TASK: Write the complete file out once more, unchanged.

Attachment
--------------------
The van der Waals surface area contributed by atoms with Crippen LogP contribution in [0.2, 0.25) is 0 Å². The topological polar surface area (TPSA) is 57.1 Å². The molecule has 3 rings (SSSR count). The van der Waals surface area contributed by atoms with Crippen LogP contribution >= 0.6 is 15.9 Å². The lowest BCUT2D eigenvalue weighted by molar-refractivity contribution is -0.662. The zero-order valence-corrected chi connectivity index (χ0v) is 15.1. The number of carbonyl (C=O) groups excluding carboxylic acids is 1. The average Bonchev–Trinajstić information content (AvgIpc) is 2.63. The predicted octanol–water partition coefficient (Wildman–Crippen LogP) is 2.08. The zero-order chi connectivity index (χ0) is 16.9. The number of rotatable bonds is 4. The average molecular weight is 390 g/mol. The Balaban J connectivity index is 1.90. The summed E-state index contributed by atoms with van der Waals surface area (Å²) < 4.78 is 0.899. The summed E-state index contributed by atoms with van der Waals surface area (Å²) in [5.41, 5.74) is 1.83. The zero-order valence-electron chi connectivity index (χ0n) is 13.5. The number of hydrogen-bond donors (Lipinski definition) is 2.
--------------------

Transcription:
The van der Waals surface area contributed by atoms with Crippen LogP contribution in [0.2, 0.25) is 0 Å². The topological polar surface area (TPSA) is 57.1 Å². The molecule has 3 rings (SSSR count). The van der Waals surface area contributed by atoms with Crippen LogP contribution >= 0.6 is 15.9 Å². The lowest BCUT2D eigenvalue weighted by molar-refractivity contribution is -0.662. The zero-order valence-corrected chi connectivity index (χ0v) is 15.1. The number of carbonyl (C=O) groups excluding carboxylic acids is 1. The average Bonchev–Trinajstić information content (AvgIpc) is 2.63. The predicted octanol–water partition coefficient (Wildman–Crippen LogP) is 2.08. The zero-order chi connectivity index (χ0) is 16.9. The number of rotatable bonds is 4. The average molecular weight is 390 g/mol. The Balaban J connectivity index is 1.90. The summed E-state index contributed by atoms with van der Waals surface area (Å²) < 4.78 is 0.899. The summed E-state index contributed by atoms with van der Waals surface area (Å²) in [5.41, 5.74) is 1.83. The zero-order valence-electron chi connectivity index (χ0n) is 13.5. The number of hydrogen-bond donors (Lipinski definition) is 2.